With the transition back to in-person work, Bank of America is actively finding new ways to implement, adapt and change to better support flexible adult and child care for employees. Currently, employees can receive up to $275 per month per child for qualifying expenses. They also offer flexibility on who qualifies as a child care provider, allowing family members, neighbors and various community programs to qualify.

Support for working parents, and the full menu of benefits offered by Bank of America, is something Jennifer is personally familiar with, having just welcomed her first baby.

“The Bank encouraged me to take the full 16 weeks of parental leave when my child was born so that I could set an example for other employees,” shared Jennifer. “This same leave is also offered to working fathers, and employees have the flexibility to take this leave at any time during their baby’s first year.”

Dr. Bronner’s: Childcare Benefits, Subsidies & Referrals

Local soap company Dr. Bronner’s conducts annual surveys of their employees. In 2016, it emerged that childcare was a major financial burden and cause of stress for families.

Dr. Bronner’s decided to invest internally in its employees by covering half the cost of approved childcare rooms. Originally a $5,000 benefit, the company increased the match to $7,500 a year after receiving additional feedback from employees during the pandemic. Benefits include day care, nursery school, after school care and summer care, up to age 11.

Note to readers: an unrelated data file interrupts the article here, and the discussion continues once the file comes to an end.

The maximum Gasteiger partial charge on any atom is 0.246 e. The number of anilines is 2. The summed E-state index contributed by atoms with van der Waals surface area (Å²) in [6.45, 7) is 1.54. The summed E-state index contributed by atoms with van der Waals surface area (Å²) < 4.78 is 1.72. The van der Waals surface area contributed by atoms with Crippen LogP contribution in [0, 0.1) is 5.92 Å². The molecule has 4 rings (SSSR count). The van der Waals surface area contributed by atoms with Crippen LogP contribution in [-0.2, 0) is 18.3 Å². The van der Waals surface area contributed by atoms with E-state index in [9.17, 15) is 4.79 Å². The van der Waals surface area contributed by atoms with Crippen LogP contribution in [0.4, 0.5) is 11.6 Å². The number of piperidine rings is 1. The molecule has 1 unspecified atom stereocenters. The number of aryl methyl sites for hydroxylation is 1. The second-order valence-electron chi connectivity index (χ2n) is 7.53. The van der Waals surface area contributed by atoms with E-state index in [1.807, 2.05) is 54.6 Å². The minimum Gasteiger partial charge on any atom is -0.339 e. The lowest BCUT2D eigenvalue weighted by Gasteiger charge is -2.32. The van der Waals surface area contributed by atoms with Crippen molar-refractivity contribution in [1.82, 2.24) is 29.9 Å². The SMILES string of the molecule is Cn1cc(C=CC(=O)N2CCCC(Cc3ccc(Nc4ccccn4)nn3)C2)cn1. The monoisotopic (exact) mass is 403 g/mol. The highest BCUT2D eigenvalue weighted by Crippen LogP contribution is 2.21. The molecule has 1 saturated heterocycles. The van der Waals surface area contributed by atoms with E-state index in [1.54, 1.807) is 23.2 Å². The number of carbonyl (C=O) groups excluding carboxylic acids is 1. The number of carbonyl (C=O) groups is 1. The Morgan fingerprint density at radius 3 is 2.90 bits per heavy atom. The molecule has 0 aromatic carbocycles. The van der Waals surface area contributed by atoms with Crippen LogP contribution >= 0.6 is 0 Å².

The company knows that childcare is a necessity for working parents, and believes that employers can be compassionate and understanding in meeting those needs.

The benefit works well for Dr. Bronner’s and his staff. Employees come to work with peace of mind knowing their children are being cared for in a safe, high-quality childcare environment.

The company has also partnered with Tootris, an on-demand childcare agency, to help parents find the right placements for their children. Having the support of referrals to public childcare providers was invaluable.

As a working mother, Lilia Vergara, Director of Human Resources at Dr. Bronner’s, the struggle to go to school, work and care for her oldest daughter when she was young. She underlined the fact that childcare is expensive, and encourages employers to be proactive.

“If you don’t pay for this benefit, you’ll see the cost somewhere else,” she added, citing absenteeism and turnover as ways companies are affected by a lack of supportive childcare services.

Workforce, Childcare & Change

Ensuring equitable access to quality, affordable child care aligns with the San Diego Foundation Strategic Plan priority to promote equal opportunity, which includes increasing access to quality early care and education.

To learn more about what can be done to address the child care crisis in our region, view our recent webinar and learn from local and national experts about the connection between child care and labor force participation, recent polling data on the needs of working parents focused, and benefits that support working parents and the connection to workplace retention and attraction.